The Paris trade shows this season will unfold against a backdrop of weak clothing consumption, but organizers are hopeful that healthy international attendance will keep the domestic blues at bay.
This story first appeared in the December 13, 2011 issue of WWD. Subscribe Today.
After showing feeble signs of improvement, French clothing sales are expected to fall in 2011 for the fourth year in a row as customers shun stores amid fears of a fresh recession, according to a survey by the French Institute of Fashion, or IFM, conducted in November.
The ready-to-wear industry is forecast to experience a 2.1 percent drop in sales in 2011, compared with a 0.3 percent slide in 2010, it found. And things are not looking much better for next year: The IFM predicts a 1.8 percent decline in 2012.
The grim trend can be traced to the summer, when fears about European government debt spooked stock markets and revived the specter of a regional downturn.
Of the retailers polled by the IFM, 71 percent reported that sales were down since the beginning of October, 21 percent reported an increase and 8 percent said turnover was stable. Footfall was down for 79 percent of respondents, up for 13 percent and unchanged for 8 percent of those surveyed.
Most French retailers said they had raised prices compared with fall 2010, with 43 percent reporting a hike of between 5 and 10 percent. Fearful of prompting sticker shock, retailers did not pass on the full extent of increases in the cost of raw materials, preferring to take a hit on their margins instead, the IFM found, although 67 percent of women and 60 percent of men polled said they’ve noticed the rise. As a result, more consumers are deferring their clothes purchases to take advantage of sales and discounts. The proportion of women who only buy clothes during promotional periods rose to 34 percent in 2011 from 28 percent in 2010; on the men’s side, it was up to 24 percent versus 18 percent last year, the IFM said.
Show organizers in Paris said exhibitors would have to work harder to seduce buyers this season.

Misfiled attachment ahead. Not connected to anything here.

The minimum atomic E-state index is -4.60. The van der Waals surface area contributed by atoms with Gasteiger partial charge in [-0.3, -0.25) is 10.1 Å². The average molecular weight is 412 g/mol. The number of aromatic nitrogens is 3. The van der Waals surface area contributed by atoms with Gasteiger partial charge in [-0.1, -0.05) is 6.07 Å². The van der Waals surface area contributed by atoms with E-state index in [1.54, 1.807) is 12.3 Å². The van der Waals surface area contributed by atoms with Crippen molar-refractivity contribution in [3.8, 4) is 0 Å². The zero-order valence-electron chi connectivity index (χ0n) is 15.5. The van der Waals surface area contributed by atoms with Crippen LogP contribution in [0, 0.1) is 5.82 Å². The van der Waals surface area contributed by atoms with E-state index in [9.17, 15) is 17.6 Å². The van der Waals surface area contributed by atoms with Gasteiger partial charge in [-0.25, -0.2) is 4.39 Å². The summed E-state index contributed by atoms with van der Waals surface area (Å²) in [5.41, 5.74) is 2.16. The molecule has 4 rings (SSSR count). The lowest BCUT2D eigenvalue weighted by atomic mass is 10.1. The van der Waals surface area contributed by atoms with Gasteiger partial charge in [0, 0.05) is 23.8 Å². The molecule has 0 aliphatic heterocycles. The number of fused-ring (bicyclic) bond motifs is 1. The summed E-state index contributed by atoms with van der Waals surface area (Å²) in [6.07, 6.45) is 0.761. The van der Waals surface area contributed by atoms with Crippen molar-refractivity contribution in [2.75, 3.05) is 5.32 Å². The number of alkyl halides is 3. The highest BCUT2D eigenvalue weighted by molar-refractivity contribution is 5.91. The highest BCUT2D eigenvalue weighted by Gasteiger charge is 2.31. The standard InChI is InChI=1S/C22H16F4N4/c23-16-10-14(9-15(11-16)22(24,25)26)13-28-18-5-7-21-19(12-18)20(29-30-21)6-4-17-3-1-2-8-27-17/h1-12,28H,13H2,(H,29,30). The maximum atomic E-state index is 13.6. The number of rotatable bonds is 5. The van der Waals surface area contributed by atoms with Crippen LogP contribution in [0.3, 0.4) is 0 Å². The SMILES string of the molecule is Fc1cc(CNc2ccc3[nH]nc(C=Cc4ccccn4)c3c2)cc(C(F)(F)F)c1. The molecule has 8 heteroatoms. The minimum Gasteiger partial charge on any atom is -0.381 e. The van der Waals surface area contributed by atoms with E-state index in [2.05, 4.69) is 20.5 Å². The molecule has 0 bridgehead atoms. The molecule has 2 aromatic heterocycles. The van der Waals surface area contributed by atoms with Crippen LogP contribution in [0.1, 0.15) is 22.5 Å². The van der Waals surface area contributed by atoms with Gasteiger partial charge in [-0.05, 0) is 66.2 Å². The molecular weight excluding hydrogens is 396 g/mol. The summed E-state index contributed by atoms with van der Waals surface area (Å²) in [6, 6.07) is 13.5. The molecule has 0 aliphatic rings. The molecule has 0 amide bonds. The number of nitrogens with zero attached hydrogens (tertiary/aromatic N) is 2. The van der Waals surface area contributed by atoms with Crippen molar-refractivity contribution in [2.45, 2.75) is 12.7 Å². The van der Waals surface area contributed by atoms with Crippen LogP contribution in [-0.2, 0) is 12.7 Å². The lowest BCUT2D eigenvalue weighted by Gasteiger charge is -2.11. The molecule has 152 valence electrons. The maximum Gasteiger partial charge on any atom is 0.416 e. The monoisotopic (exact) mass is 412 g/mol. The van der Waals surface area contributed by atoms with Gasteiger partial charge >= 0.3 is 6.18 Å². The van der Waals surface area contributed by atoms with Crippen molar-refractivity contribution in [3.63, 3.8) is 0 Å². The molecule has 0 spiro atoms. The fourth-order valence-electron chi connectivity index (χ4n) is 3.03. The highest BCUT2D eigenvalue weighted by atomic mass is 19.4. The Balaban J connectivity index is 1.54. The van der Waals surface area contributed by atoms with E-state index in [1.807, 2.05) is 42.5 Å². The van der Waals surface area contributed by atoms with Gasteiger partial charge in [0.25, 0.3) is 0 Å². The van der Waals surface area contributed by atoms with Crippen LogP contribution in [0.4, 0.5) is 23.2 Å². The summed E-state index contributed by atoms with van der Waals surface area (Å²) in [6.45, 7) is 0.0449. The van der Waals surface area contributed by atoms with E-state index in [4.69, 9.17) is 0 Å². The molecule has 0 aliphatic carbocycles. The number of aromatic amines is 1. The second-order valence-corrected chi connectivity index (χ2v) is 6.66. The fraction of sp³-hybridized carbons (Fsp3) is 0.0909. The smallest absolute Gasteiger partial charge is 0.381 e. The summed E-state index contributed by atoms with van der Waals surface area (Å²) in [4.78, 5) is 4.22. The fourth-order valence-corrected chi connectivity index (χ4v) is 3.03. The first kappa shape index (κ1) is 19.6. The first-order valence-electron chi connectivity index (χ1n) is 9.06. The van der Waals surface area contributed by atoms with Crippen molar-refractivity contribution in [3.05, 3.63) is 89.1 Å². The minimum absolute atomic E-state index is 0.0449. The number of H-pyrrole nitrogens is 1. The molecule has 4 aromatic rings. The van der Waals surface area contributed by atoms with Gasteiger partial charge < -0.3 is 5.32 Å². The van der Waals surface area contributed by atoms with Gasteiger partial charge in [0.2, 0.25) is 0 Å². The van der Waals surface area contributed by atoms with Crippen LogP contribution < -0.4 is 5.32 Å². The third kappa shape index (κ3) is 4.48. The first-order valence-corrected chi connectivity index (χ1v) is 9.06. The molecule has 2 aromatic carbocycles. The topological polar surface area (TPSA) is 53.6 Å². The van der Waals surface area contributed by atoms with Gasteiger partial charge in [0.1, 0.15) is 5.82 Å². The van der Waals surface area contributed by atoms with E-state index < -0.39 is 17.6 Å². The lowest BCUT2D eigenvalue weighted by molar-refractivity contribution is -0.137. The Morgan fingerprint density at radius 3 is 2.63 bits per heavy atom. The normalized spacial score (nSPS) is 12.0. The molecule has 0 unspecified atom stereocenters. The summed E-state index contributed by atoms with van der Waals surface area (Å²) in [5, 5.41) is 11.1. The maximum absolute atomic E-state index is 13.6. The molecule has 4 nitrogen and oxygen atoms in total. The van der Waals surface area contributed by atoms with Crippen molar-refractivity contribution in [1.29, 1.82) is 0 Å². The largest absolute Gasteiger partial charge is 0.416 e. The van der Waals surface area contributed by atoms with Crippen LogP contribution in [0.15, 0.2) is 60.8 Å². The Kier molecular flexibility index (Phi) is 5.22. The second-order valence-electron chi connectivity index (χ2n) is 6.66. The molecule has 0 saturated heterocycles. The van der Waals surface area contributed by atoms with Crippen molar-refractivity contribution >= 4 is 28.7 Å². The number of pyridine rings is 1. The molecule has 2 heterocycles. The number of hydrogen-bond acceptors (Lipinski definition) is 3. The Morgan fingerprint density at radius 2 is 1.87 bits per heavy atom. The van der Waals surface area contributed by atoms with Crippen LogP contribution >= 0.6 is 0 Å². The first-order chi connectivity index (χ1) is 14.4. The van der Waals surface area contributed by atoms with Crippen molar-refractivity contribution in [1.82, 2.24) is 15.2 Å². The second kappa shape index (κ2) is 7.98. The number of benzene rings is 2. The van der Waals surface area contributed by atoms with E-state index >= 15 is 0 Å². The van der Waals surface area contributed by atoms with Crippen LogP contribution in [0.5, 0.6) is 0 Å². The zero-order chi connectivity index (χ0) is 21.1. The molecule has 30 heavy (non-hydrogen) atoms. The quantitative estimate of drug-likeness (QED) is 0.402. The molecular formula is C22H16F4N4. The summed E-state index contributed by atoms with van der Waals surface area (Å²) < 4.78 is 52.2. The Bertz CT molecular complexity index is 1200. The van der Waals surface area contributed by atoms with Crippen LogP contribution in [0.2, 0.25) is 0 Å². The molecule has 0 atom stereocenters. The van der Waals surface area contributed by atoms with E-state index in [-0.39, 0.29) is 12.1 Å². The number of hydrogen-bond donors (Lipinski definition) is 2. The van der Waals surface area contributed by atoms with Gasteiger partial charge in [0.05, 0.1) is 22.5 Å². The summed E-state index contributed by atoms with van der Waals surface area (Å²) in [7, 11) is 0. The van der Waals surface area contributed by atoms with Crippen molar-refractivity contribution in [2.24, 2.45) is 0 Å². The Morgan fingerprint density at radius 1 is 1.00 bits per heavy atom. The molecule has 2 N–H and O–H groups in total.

“They will have to pull out all the stops in terms of service and quality of product,” said Cécile Vivier, sales manager of the Salon International de la Lingerie, adding that brands will have stay close to their customers and be increasingly flexible in terms of deliveries and buying conditions. “Nonetheless, lingerie always fares slightly better than clothing during crisis periods.” He added that tapping into emerging markets will be more crucial than ever.
“The textile industry we promote at Première Vision has already been focusing on middle to high-end markets only for many years,” said Philippe Pasquet, chief executive officer of Première Vision SA, noting the luxury end should remain safe. “The question mark is mainly over the middle range. Depending on how this market segment will fall in 2012, textile vendors will be really hit or not. We must remember that the great majority of these companies succeeded in escaping the crisis of 2008-09 in spite of three seasons of very low consumption. We hope the recovery they had over the last seasons will help them face a slowing market again.”
Etienne Cochet, president of Paris Capitale de la Création (Paris Capital of Creativity, in English), the collective that groups the French capital’s leading trade shows, believes the international character of the events is what makes them most attractive to visitors, and he is making sure overseas visitors are catered to.
“We love France and everything that supports France,” he said. “But we’re a forum for exchange [and] diversity. We are without borders when it comes to creativity.”
Cochet, who also runs Maison & Objet, pointed out that after an all-French roster of guest designers in 2011, the show will feature talents from three continents in 2012: Brazil’s Fernando and Humberto Campana as Maison & Objet designers, France’s Hubert le Gall as Scènes d’Intérieur designer and Japan’s Tokujin Yoshioka as Now! Design à Vivre designer.
“In a globalized world, I can’t make a distinction between French and non-French designers and promote only French designers,” Cochet said. “We want international buyers to come to Paris, and in order for these foreigners to come to Paris, they must feel valued, too.”